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Tuesday, February 27, 2018

A booster for gubernatorial candidate Paul Mango spouts anti-LGBTQ rhetoric on controversial podcast

Posted By on Tue, Feb 27, 2018 at 10:13 AM

Carla D'Addesi (left) with Paul Mango (center) at a Mango campaign event in February - PHOTO COURTESY OF FACEBOOK
  • Photo courtesy of Facebook
  • Carla D'Addesi (left) with Paul Mango (center) at a Mango campaign event in February
In January, business consultant and gubernatorial candidate Paul Mango (R-Pine Township) participated in a video interview with the controversial Rev. Hyung Jin Moon, the leader of a far-right Christian church in Northeastern Pennsylvania that worships AR-15 automatic rifles.

During the January interview, Moon said that public-school students were getting “indoctrinated into the homosexual political agenda” and a “transgender agenda.” Mango nodded along to Moon’s comments, and Pennsylvania Democratic Party officials criticized Mango for his appearance with Moon.

Mango spokesperson Matt Beynon told the TribLive in January that Mango doesn’t believe “that schools are indoctrinating our kids," but does “believe that our culture has eroded and has become more and more intolerant of traditional family values.”

But a month later, on Feb. 15, a volunteer and campaign booster for Mango made an appearance on Moon’s podcast, and she joined in with Moon on espousing some anti-LGBTQ rhetoric.

Carla D’Addesi is a conservative cable-news commentator and self-described faith-and-family-coalition leader for Mango’s 2018 gubernatorial run. She went on Moon’s podcast to discuss state Senator and gubernatorial candidate Scott Wagner (R-York) and his support for the Pennsylvania Fairness Act, a bill that would provide LGBTQ Pennsylvanians the same civil-rights protections currently received by religious practitioners, minorities and immigrants. Wagner is a co-sponsor of the state senate's version of the Fairness Act.

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Friday, January 19, 2018

Daniel Smith Jr., an openly gay candidate, is running against homophobic Pennsylvania state Rep. Daryl Metcalfe

Posted By on Fri, Jan 19, 2018 at 5:00 PM

  • Photo courtesy of the candidate
  • Daniel Smith Jr.
Daniel Smith Jr. is a Butler County native and longtime resident, who grew up in Zelienople and now lives in Adams Township with his husband, Don. He has been paying close attention to his state representative, Daryl Metcalfe (R-Cranberry), for years. Smith has grown frustrated as Metcalfe has continually focused on bombastic and divisive issues, such as opposing same-sex marriage and attacking immigrants’ rights. Over the years, Smith felt that with every controversial Metcalfe issue that made headlines, Pennsylvania’s 12th House District suffered from being cast in a negative light.

Then a video was released in December 2017 of Metcalfe freaking out when his colleague, state Rep.Matt Bradford (D-Montgomery), touched him on the elbow during a committee meeting on land use. Metcalfe exclaimed, “I am heterosexual. I love my wife, I don’t like men, as you might. Stop touching me all the time.” The video went viral and was mocked on Jimmy Kimmel Live and Late Night with Stephen Colbert.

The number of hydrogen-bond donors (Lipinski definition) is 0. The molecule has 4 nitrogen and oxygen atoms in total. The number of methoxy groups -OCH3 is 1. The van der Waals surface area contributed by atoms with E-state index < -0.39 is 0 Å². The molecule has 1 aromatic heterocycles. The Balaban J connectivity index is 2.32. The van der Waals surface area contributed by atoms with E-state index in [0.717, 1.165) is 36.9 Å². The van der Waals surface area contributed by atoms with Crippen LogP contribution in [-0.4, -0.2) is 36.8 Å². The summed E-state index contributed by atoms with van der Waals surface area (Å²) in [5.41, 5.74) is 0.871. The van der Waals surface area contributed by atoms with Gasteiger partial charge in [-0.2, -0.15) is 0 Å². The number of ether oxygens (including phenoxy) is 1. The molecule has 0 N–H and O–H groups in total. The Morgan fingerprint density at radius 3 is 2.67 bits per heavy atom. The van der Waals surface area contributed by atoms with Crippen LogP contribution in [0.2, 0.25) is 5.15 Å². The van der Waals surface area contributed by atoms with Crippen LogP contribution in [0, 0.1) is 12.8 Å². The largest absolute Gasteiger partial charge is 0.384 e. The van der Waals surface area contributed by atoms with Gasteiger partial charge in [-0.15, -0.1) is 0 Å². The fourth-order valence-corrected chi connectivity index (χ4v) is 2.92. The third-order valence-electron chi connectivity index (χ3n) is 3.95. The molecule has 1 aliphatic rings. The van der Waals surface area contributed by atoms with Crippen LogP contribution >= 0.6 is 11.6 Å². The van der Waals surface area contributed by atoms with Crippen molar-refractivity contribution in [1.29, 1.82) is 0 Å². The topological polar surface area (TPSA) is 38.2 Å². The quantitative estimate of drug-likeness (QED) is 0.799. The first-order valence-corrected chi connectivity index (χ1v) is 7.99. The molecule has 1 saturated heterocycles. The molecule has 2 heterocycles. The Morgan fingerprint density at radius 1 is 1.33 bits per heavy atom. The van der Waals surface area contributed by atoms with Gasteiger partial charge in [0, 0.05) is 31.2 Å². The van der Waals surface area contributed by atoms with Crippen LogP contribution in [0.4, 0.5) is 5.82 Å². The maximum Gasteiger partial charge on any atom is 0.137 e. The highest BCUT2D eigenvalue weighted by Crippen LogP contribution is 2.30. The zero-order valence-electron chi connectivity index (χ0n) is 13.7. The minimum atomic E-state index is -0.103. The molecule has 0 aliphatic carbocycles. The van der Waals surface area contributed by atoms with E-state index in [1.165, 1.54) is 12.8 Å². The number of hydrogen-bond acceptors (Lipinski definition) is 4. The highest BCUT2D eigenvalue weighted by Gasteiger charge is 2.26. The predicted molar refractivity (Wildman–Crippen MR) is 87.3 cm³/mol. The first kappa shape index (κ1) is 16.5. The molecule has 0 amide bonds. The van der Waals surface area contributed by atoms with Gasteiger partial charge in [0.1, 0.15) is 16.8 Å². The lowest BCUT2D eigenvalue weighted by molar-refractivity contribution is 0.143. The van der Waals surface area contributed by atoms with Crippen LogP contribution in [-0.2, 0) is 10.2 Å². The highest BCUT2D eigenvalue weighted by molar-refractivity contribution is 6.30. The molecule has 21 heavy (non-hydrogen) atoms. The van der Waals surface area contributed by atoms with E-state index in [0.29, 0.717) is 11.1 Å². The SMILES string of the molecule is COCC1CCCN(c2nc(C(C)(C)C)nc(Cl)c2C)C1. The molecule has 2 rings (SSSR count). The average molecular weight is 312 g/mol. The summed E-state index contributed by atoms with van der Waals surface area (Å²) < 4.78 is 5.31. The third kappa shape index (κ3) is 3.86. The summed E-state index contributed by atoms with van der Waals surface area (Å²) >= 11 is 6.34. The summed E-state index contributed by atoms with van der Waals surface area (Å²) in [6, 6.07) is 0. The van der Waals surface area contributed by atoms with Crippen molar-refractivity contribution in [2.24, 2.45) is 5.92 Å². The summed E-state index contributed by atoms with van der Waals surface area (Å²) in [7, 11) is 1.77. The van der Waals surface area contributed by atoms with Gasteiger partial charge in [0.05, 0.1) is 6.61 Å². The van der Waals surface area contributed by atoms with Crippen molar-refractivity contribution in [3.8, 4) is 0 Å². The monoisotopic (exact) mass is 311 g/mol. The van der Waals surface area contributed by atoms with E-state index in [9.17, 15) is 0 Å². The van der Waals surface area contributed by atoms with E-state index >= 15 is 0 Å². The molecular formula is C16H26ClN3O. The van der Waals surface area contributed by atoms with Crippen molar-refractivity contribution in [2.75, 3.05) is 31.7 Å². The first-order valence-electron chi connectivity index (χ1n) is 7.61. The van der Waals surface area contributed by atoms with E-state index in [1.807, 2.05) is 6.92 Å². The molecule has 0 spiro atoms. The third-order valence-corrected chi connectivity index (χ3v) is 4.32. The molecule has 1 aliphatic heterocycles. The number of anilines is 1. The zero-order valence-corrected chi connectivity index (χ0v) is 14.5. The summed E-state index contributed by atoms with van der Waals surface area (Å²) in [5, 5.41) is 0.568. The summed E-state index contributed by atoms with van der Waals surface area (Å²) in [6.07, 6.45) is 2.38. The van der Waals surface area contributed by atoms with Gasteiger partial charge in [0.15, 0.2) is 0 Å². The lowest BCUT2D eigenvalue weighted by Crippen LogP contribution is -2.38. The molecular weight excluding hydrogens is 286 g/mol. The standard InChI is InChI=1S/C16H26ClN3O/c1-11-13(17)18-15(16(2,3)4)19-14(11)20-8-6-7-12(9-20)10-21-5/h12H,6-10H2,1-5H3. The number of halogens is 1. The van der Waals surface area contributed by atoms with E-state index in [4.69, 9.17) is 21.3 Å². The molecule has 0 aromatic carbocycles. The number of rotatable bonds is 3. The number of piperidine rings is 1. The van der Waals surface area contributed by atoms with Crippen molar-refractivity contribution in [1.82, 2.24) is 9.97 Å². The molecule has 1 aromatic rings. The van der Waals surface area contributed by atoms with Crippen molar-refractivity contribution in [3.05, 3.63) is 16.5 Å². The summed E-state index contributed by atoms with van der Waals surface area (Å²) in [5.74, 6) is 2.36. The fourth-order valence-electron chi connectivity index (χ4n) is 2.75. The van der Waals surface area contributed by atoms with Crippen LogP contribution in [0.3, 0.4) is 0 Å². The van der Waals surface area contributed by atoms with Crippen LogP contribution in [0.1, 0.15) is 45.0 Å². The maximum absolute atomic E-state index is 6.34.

“The moment he had at the committee meeting, that was the straw that broke the camel’s back,” says Smith. “Yes, what [Metcalfe] said pissed me off. But I saw the rest of the representatives in the meeting shake their heads. And I was thinking, ‘How does a district keep voting for this person?’ Then I thought, I needed to do something.”

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Friday, December 8, 2017

State rep. candidate Emily Skopov wants Daryl Metcalfe out of committee chair seat

Posted By on Fri, Dec 8, 2017 at 2:07 PM

  • Photo courtesy of the candidate
  • Emily Skopov
On Dec. 5, a video of Pennsylvania state Rep. Daryl Metcalfe (R-Cranberry) exclaiming he is a “heterosexual” when a Democratic colleague touched his arm went viral. It spread so far and wide, that on Dec. 7 it was featured on the Late Show with Stephen Colbert and Jimmy Kimmel Live.

And while Metcalfe’s blatant homophobia is undoubtedly humorous to most Americans, some people involved in Pennsylvania state politics are taking it seriously. On Dec. 6, Gov. Tom Wolf (D-York) requested that House Speaker Mike Turzai (R-Marshall) re-examine Metcalfe’s chairmanship of the House’s state government committee.

And the woman who is running to challenge Turzai’s state House District 28 seat, Democrat Emily Skopov of Marshall, was even more unambiguous in her request; she believes Turzai needs to remove Metcalfe from the committee chair.

“Mike Turzai needs to do the right thing and remove Daryl Metcalfe as chair,” said Skopov in a press release. “Metcalfe’s actions are repugnant and dishonor our state government. By allowing Metcalfe to continue as chair, Mike Turzai further demonstrates his lack of a moral compass, endorsing homophobia and bigotry. It is time for Speaker Turzai to grow a spine and do the right thing.”

Metcalfe is arguably the general assembly’s most anti-LGBTQ member. He has tried to deny spousal benefits to same-sex couples and tried to make it illegal for LGBTQ people to marry. Metcalfe also chairs the state House’s state government committee, and thus controls the fate of civil-rights legislation that can affect the lives of LGBTQ Pennsylvanians. He has used this position to refuse to let the Fairness Act see a vote (the bill would grant LGBTQ Pennsylvanians the same non-discrimination rights that minorities and Christians receive under federal law).